Concerned about your audit quality-control system?

Here are tips for making sure your system is solid.
By Cheryl Meyer

Public accounting firms love to land new audit clients and keep their current audit clients happy. After all, acquiring new business and retaining it is the key to growth.

But revenue growth can cause problems if a public accounting firm does not have a proper audit quality-control system in place to ensure it is taking on the right clients, carefully monitoring audits, and ensuring that employees are performing competently and ethically during the process.

“An audit quality-control system will help to vet whatever issues there are before they become crisis matters, and will protect the quality of the work and the quality and reputation of the firm,” said Lexy Kessler, CPA, lead partner of the Government Contract Services Group at Aronson LLC. “It is critical to the integrity of what we do.”

A system of quality control should include numerous policies and procedures that address everything from leadership responsibilities to relevant ethics, human resources, monitoring, audit performance, and acceptance and maintenance of client relationships, said Karen Kerber, CPA, a partner at KerberRose. Kerber is involved in the audit and accounting practice at her multioffice firm in Wisconsin, and conducts required peer reviews for other practices.

A good audit quality-control system is one of the best means to be able to hold your firm to the appropriate professional standards and abide by the various rules or expectations of the profession, she said.

So how can public accounting firms do a better job of implementing a solid audit quality-control system? Sources offer the following tips:

Focus on the tone at the top. The tone established by leadership is all-important, as it sets the bar for quality within the firm. Leaders need to send clear messages to their staff detailing what “quality” means in-house, and do this as early as possible within the audit process. Kerber said it is critical for leaders to “walk the walk” and demonstrate by their actions what quality means as well.

“It is really important to only accept ethical clients, but if you decide to accept a client that is known in your community as perhaps not the most upstanding business, you are contradicting what you are trying to tell your staff and you need to question the message you are sending to them,” she said.

In addition, said Ahava Goldman, senior technical manager—Audit & Attest Standards at the AICPA, leaders need to be steadfast about quality “and send a message to the whole firm that quality matters.”

Draft a strong quality-control document. Quality-control definitions should be detailed in a robust document, which can keep your firm centered and your employees on the same page. This document also can help your firm abide by both professional industry standards and policies established in-house, Kerber said.

Your firm should also require staff training on audit quality control, and then require employees to sign and acknowledge that they have read and understood the quality-control document, she said.

Outline your risks. Firms need to be able to accurately assess their risks and include them in the audit quality-control system. For instance, the time to perform an engagement could be greater than expected, or the engagement could require some technical knowledge that the firm does not have, Goldman said. “It can be hard to assess your risks, but we expect our clients to do it,” she added. “We expect our clients to have control over financial reporting and over their operations. In the same way, CPA firms have to have control over their operations—and that’s what a system of quality control is.”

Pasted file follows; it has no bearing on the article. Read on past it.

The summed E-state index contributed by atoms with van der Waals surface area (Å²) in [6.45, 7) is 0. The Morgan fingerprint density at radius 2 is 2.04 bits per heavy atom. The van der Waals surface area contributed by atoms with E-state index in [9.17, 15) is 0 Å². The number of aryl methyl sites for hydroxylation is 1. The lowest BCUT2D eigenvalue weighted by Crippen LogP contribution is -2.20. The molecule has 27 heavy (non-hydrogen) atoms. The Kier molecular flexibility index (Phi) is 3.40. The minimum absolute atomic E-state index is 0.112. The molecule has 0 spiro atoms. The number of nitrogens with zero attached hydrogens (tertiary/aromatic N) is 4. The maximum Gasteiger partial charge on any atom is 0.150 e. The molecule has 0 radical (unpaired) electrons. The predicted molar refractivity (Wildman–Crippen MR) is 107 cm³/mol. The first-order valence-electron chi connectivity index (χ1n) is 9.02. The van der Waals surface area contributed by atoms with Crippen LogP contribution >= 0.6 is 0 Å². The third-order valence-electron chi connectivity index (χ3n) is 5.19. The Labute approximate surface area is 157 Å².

Detail policies about client acceptance. “Your firm’s reputation is only as good as your least reputable client,” Goldman said. Thus it’s important to assess which clients to take on and which ones to avoid. You may get excited to take on new clients, but make sure the client is a good fit for your firm.

Your firm also should determine whether you have the expertise, the proper staff, and the time to accept an engagement—and these client acceptance policies and procedures should be outlined in your audit quality-control system. “There should be a policy to have a second partner approval on clients,” Kerber noted.

Look to external resources for guidance. Small firms in particular sometimes need some outside help before taking on certain clients—such as those outside their usual area of expertise—and in ensuring their audit quality-control system is strong. Firms can use several external resources, including valuation firms, required peer reviewers, AICPA Private Companies Practice Section toolkits, and even retiring Baby Boomers willing to perform audit quality control on a part-time basis.

Take time to reassess. “Firms have to recognize that public accounting serves the public trust, and they have to be committed to doing quality work,” Goldman said. Having a good audit quality-control system takes regular review. CPAs are busy people, and firms need to make profits, but it’s important for you to breathe, step back, and figure out what your firm is doing right, how you can improve, and how policies and procedures need to be tweaked to provide and maintain good quality control.

Cheryl Meyer

Cheryl Meyer is a freelance writer based in California.

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